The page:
The Western psychedelic movement tended to an emerging middle class in post-Eisenhower America and nurtured the individualist cultural ideas of godlike geniuses – to borrow a term from the title of an NME award – such as Brian Wilson, John Lennon and Jimi Hendrix, (and so many more since then), while promoting the socially liberal values of this class. In the aftermath of a 1964 American-backed coup, however, Brazil was staring headlong at more than 20 years of military dictatorship. Facing authoritarian nationalism on one side and ineffectual communist sentiment on the other, a handful of Brazilian artists cultivated Tropicália not as individuals but as a collective. The term Tropicália is one of many signifiers they utilised to explore the gap between what Brazilians considered caricatures of Brazilian culture, and what the West perceived as quintessentially Brazilian.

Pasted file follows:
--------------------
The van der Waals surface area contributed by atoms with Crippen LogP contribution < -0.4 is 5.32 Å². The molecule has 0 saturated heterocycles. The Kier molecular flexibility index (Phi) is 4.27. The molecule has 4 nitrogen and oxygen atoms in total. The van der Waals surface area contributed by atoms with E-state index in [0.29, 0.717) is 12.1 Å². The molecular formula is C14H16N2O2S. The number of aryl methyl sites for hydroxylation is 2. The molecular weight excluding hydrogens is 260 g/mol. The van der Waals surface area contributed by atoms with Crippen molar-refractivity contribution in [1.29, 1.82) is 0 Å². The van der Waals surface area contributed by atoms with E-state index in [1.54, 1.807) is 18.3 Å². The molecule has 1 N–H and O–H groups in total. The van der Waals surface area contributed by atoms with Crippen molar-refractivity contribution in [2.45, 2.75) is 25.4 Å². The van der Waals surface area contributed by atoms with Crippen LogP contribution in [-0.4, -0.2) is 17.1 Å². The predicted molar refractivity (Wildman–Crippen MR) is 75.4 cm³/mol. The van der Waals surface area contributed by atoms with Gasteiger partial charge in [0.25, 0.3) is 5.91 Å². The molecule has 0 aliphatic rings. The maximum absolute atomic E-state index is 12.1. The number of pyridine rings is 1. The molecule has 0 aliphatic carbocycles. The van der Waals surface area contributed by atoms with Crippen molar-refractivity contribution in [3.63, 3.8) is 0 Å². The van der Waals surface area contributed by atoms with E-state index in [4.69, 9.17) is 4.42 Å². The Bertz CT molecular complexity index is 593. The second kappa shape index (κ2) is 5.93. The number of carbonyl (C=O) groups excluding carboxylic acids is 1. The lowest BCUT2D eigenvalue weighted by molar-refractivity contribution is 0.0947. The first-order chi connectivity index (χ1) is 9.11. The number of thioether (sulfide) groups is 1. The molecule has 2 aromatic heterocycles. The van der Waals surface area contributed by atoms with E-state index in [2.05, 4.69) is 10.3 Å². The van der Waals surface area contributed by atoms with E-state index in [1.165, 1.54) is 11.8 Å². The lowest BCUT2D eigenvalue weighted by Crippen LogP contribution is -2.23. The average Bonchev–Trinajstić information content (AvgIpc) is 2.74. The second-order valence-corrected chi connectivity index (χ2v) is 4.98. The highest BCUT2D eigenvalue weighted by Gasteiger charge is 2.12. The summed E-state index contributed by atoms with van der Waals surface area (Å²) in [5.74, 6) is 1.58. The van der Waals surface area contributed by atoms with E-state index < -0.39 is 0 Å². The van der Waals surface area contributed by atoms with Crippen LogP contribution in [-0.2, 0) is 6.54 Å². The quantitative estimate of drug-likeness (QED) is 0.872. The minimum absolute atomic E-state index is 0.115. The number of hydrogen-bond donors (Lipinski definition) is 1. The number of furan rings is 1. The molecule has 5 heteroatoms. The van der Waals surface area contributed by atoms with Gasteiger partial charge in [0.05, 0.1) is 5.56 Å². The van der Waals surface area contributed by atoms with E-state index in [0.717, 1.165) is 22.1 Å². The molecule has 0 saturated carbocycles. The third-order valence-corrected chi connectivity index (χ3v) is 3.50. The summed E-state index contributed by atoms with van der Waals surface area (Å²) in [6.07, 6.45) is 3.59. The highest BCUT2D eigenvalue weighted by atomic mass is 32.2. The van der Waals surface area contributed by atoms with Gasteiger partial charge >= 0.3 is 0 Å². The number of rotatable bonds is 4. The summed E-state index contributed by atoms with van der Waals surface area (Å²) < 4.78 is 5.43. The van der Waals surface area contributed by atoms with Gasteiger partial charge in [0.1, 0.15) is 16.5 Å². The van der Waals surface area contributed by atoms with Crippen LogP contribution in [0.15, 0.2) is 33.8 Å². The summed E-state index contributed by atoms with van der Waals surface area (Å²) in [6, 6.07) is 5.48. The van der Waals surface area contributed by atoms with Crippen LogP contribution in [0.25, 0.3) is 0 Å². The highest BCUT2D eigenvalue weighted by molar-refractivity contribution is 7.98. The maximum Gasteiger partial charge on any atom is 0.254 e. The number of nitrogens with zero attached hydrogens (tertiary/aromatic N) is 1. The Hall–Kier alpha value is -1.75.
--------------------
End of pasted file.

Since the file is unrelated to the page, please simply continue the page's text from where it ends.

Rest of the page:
After releasing a video of a live session, The Nicklin Show, two years ago, Melotone have ostensibly spent the pandemic figuring out how to do better, rather than do more. The seeds of their debut single are present in the incipient Melotone of The Nicklin Show, but what has revealed itself is a deft collective more than a godlike genius. Singer Alec Madeley’s voice has matured into a mournful croon, redolent of heartbroken Elvis, and the airtight synchronicity of the rhythm section rings with Homeshak-y guitar and melodic bass. In the video, Tropicália’s exploration of gaps finds itself transferred to an exploration of the gap between performers and audiences, or performances and performers. Melotone release Dances on Tableaus today, 5th of May, via Spinny Nights imprint Underfoot.